Adeline John-Putra’s recent study, Climate Change and the Contemporary Novel (2019) questions the legitimacy of appeals to posterity – of leaving the world in habitable condition for future generations. The ‘parental rhetoric of posterity is possibly one of the most prevalent tactics in contemporary environmentalist discourse’, she writes, yet it works to reinforce assumptions about heteronormativity and child bearing and rearing. John-Putra’s argument is that the climate change novel opens up a space to deal with concerns about parenthood, and allows readers ‘to think as well as to feel their way around the notion of responsibility to the future (and its attendant anxieties).’ Doyle’s novel bears this thesis out by probing the pressures placed upon Emma to carry on Robert’s family line with children who are not disabled or deficient.

Emma’s pregnancy with Robbie, her third child, makes her heavy and alienates her from her life. Her body ‘did not belong to her. The body, the house, the life. The glass panels of the patio grew an oil slick pattern. The grass dried up, leaving bald patches of bleached earth.’ The association between the drying grass and Emma’s dwindling emotional resources presages what is to come. Like the links made between the resource extraction of women’s bodies and labour, and the wealth of nature, neither of which, as Jane Gleeson-White has noted, are factored into economists’ balance sheets, Emma’s body and the environment are pushed to the brink.

When the child arrives, Robert recognises the blue-eyed boy as ‘unmistakeably his own,’ his attention skimming over Arthur towards his able-bodied son. Emma, besieged by depression, is unable to share her husband’s delight. After she has her third C-section, following the births of Clementine and Arthur, she ‘was sewn up and she slept. When her eyes opened, she was handed her baby. Another life cleft from her own. But she could not think of it as a miracle any more. It was a harvesting.’ Robbie is hungry like his father and ‘demanded her full attention, needed it, when it was in shorter supply than ever. A dwindling resource, just like her strength, memory, enthusiasm for anything.’ After a long night at Patricia’s birthday party, her mind addled by alcohol, drugs and postpartum psychosis, Emma, acting on auto-pilot and desperate for sleep, kills her son.

In the sections narrated in ‘After’, the reader is introduced to a series of women who are convicted of matricide. The pressures upon them are chronicled, but they are never given names, as though their identities expired when they killed their children. One of these women walks through a summer that is ‘fierce and record breaking as usual, turning everything yellow and brown again.’ She lives a frugal existence in ‘an outer suburb that would have been the undesirable end of the tram line before that line was stretched.’ Her memory is piecemeal, the truth ‘smudged like a heart drawn on a fogged up window.’ Only slowly does it become clear that this is Emma, piecing herself back together after the tragedy. There is no sign of her children, Clementine and Arthur, or her husband or in-laws. Only a counsellor, and parents and a sister who keep themselves at a distance.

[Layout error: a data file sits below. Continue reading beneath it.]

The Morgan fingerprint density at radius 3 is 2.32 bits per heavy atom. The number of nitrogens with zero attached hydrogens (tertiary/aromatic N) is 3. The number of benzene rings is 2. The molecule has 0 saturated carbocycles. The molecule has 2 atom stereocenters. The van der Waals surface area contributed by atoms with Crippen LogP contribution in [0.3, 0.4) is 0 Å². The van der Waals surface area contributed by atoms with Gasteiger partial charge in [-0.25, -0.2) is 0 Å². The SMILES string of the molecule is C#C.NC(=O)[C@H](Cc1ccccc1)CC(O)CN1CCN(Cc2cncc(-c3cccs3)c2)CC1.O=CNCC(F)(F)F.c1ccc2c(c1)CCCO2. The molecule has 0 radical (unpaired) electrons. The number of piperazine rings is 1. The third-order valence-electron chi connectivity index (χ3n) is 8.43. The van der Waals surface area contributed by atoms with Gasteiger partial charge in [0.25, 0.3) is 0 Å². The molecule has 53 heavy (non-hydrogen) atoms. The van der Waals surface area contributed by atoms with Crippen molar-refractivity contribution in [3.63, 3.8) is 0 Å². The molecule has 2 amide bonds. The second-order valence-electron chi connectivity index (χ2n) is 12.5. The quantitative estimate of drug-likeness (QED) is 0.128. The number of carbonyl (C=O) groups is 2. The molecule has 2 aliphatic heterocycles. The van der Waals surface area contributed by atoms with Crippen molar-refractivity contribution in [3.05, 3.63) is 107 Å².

Where Doyle’s first novel, The Island Will Sink, a meditation on ecological intervention via simulacra, was vast and slippery in its digressions, Echolalia has barely a hair out of place. Doyle holds off on revealing the particulars of Emma’s tragedy until the final few pages, forcing the reader to wait as the ‘Before’ sections finally meet with the ‘After’ sections. She tucks other secrets into the final few chapters, underscoring Patricia’s savagery and its aftermath. This technique of interleaving the past and present is masterful, building suspense as the reader strives to piece together how the two time frames fit.

Adeline Johns-Putra does not factor disabled children into her analysis of climate fiction novels. She does canvas the protagonist of Liz Jensen’s The Rapture (2009) who becomes disabled from a car accident and, tormented at being unable to bear children (though this is reversed by the novel’s close), forms a friendship with a young woman, who becomes a substitute daughter. However, no mention is made of the impact of climate change on disabled children. This is hardly surprising, as in general positive representations of people with disability in apocalyptic scenarios are rare. Editors Tsana Dolichva and Holly Kench explain that apocalypse survival fiction frequently relies upon the notion of the ‘survival of the fittest’, so in their collection Defying Doomsday, they set out to show ‘that there were different ways to survive and different measurements of “fitness” and “worth” than are usually applied.’